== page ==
Toshiba to recall 830,000 more defective Sony-made laptop batteries

“Toshiba is offering to replace a further 830,000 laptop batteries containing cells made by Sony, it said Friday. The offer covers computers sold worldwide and is separate from a similar announcement made by the company last week,” Martyn Williams reports for Macworld UK. “Toshiba is offering to exchange the batteries to ease customer concerns in the light of several recent high-profile battery recalls, it said.”

“‘There is no safety issue, we will voluntarily exchange the battery pack used in certain notebook PCs,’ said Keisuke Ohmori, a spokesman for Toshiba in Tokyo. The announcement came less than a day after Lenovo said it would replace batteries for 526,000 of its laptops sold in 2005 and 2006,” Williams reports. “Last week, Toshiba offered to exchange 340,000 notebook batteries.”

Full article here.

Andrew Simons reports for Marketwatch, “‘Sony’s brand is severely damaged,’ said Roger Kay, president of Endpoint Technologies Associates, a market-research firm. ‘I think it’s going to be a question whether they can be in the battery business at all. Given the nature of the relationship, in the real world the way that it plays out is that the [computer manufacturers] decrease what they buy from Sony,’ said Kay. ‘They’ll say, ‘We used to take two million from you and three million from Sanyo. Now we’re going to take four million from Sanyo and one million from you. And that’s punishment… After this whole deal, who wants a Sony battery?'”

Full article here.

MacDailyNews Take: By the way, Sony, great job on those laptops batteries! Instead of sitting around trying to copy Apple MacBooks, maybe you guys should’ve paid some attention to your battery manufacturing business. It’s hard to believe, but as Sony continues to flounder around – lots of Samsung flat screens rolling out of stores here in the U.S and around the world, lots of Apple iPods being sold, lots of batteries being recalled, the ridiculously-priced and very late PS3, etc. – we’re having serious doubts about Sony will be able to execute a turnaround. “Beleaguered Sony?” You’d better believe it.

Related articles:
Lenovo recalls 526,000 Sony laptop batteries; Sony to initiate global battery replacement program – September 28, 2006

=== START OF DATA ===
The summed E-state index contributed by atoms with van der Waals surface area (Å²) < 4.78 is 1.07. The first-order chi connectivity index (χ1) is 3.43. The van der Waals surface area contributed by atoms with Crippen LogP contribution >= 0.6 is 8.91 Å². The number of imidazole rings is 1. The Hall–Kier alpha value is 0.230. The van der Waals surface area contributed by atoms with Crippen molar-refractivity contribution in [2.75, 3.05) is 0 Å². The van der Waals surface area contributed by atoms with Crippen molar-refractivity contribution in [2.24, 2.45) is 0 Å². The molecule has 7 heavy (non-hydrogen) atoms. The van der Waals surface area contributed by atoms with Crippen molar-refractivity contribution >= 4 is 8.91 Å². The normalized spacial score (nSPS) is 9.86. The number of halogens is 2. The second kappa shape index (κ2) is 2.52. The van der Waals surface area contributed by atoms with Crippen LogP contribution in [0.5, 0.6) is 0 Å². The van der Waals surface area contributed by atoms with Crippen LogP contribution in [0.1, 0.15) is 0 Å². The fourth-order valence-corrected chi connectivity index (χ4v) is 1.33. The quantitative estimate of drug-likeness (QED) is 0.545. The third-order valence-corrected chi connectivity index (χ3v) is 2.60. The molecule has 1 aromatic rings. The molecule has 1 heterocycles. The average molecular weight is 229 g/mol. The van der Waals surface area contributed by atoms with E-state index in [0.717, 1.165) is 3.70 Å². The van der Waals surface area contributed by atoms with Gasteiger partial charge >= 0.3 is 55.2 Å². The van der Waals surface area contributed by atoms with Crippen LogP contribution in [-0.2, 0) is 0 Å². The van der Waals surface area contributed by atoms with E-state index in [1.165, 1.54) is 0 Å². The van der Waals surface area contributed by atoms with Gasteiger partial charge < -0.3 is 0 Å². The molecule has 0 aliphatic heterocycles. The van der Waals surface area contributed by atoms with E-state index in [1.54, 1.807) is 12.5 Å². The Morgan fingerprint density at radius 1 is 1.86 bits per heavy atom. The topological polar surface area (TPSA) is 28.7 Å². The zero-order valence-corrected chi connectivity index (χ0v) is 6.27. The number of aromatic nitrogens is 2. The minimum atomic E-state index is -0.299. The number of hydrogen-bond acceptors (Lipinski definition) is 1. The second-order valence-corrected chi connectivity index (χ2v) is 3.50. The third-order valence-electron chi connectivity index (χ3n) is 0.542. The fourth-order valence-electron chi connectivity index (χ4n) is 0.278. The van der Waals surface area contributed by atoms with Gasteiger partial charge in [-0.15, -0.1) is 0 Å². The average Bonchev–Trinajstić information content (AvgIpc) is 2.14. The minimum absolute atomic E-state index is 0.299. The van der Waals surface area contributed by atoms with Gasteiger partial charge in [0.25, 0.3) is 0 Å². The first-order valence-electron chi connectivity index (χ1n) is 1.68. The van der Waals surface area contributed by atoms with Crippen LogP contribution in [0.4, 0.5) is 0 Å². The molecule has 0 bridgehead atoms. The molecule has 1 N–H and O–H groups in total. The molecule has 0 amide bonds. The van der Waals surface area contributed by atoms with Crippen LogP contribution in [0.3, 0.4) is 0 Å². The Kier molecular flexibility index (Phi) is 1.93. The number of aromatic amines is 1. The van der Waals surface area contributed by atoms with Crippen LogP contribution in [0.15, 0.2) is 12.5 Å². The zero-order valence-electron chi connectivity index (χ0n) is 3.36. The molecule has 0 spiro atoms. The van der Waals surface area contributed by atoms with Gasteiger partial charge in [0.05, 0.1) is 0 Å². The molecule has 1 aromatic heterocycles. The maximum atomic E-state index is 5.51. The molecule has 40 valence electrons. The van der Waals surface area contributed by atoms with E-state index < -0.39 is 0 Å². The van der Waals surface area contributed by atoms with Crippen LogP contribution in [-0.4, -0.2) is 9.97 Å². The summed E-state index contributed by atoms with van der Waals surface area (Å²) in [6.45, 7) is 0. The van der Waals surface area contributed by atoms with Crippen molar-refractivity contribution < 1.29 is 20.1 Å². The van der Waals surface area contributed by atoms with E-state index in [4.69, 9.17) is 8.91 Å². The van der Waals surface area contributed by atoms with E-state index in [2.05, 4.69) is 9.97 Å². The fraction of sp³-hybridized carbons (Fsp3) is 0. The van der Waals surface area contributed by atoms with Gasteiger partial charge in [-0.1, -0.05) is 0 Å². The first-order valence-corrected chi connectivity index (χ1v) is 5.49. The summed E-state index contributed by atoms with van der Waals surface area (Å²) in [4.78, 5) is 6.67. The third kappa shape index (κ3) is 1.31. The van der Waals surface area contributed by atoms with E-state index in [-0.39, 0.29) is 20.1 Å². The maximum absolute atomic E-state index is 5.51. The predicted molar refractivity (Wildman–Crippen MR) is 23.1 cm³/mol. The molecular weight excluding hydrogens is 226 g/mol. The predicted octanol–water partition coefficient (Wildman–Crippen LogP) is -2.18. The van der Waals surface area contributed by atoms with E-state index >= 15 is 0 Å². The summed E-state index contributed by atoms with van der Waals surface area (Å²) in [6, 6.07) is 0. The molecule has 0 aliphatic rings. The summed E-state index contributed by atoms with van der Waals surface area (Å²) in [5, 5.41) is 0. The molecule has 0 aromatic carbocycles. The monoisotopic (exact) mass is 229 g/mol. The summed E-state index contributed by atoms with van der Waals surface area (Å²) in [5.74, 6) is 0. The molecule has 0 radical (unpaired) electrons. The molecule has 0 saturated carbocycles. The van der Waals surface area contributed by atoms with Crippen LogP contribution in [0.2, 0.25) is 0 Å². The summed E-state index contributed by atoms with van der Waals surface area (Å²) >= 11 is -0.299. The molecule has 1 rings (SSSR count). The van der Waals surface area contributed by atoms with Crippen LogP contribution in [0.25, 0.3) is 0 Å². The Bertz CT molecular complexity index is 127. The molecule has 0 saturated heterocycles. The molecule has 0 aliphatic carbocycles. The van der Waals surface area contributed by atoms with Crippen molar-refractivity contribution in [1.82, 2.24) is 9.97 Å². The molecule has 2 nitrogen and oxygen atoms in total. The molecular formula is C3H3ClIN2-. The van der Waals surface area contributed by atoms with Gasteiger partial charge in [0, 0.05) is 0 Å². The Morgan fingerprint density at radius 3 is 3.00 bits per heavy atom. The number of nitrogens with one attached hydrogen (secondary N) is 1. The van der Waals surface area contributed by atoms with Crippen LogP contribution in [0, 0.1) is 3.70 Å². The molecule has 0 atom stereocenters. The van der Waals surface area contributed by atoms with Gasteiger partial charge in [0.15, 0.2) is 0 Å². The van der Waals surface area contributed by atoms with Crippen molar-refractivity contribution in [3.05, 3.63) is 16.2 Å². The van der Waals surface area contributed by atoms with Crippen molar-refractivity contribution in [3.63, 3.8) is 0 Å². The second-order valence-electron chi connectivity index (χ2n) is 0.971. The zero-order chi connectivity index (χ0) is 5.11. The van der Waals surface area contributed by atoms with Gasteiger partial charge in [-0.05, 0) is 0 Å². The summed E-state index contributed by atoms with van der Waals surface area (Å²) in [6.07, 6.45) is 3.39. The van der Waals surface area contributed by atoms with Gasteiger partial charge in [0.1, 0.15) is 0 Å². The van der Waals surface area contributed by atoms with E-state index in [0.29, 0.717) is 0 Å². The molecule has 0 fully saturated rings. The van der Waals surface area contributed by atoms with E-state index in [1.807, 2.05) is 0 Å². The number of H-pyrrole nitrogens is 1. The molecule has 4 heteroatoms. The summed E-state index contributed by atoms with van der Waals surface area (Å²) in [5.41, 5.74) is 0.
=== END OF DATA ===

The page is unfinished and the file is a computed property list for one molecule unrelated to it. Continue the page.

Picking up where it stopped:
Virgin Atlantic lifts total ban on in-flight use of Apple, Dell notebook batteries – September 25, 2006
Virgin Atlantic bans use of all Apple, Dell notebook batteries in-flight – September 18, 2006
Korean Air bans use of Apple PowerBooks, iBooks, and all Dell laptop models during flight – September 05, 2006
Dell Japan President blames Sony for recall of fire hazardous batteries – August 29, 2006
Sony-made battery fire in discontinued Apple notebook computer reported in Japan – August 29, 2006
Apple to recall 1.8 million Sony-made iBook G4, PowerBook G4 batteries – August 24, 2006
Apple, Dell, HP, Lenovo, and others working on battery standard – August 23, 2006
Qantas first airline to restrict in-flight Dell laptop use due to fire-prone batteries – August 23, 2006
Dell and Sony knew about battery problems nearly a year ago, waited for catastrophic failures – August 21, 2006
Dell issues largest safety recall in history: 4.1 million laptop batteries due to fire threat – August 14, 2006
Another Dell laptop goes up in flames – July 28, 2006
Dell laptop fires may have been downplayed – July 22, 2006
NY Times: Dell’s exploding laptop and other image problems – July 10, 2006
Dell laptop explodes into flames at Japanese conference – June 21, 2006

7 Comments

  1. Ummm . . . how would anyone know if the batteries they’re being sent as replacements are any good either?

    Will a similar recall just happen again in six months?

    Why not just use little ant colonies to power all future laptops?

    That way the back could be that translucent material and we could see the buggers doing their thing.

    Seems it’d be more reliable than relying on Sony at this point.

    I’m just sayin’ . . .

  2. In all fairness, Toshiba is stating that there is nothing wrong with the batteries. They just want to replace them so customers feel more confident. Of course this stems from Sony’s original problem, but this is Toshiba PR and customer service issue. I wonder who will pay for these when Toshibi is on the record stating that, “There is no safety issue…”?

  3. Sony appears to be betting everything on the PS3. Unfortunately, that could set up the PS3 to fail. One of the major reasons for the delay and insane pricing of the PS3 is BluRay. Sony is counting on the PS3 to make BluRay a success, which means the PS3 must have BluRay drives, which has lead to delays and the pricing.

Reader Feedback

This site uses Akismet to reduce spam. Learn how your comment data is processed.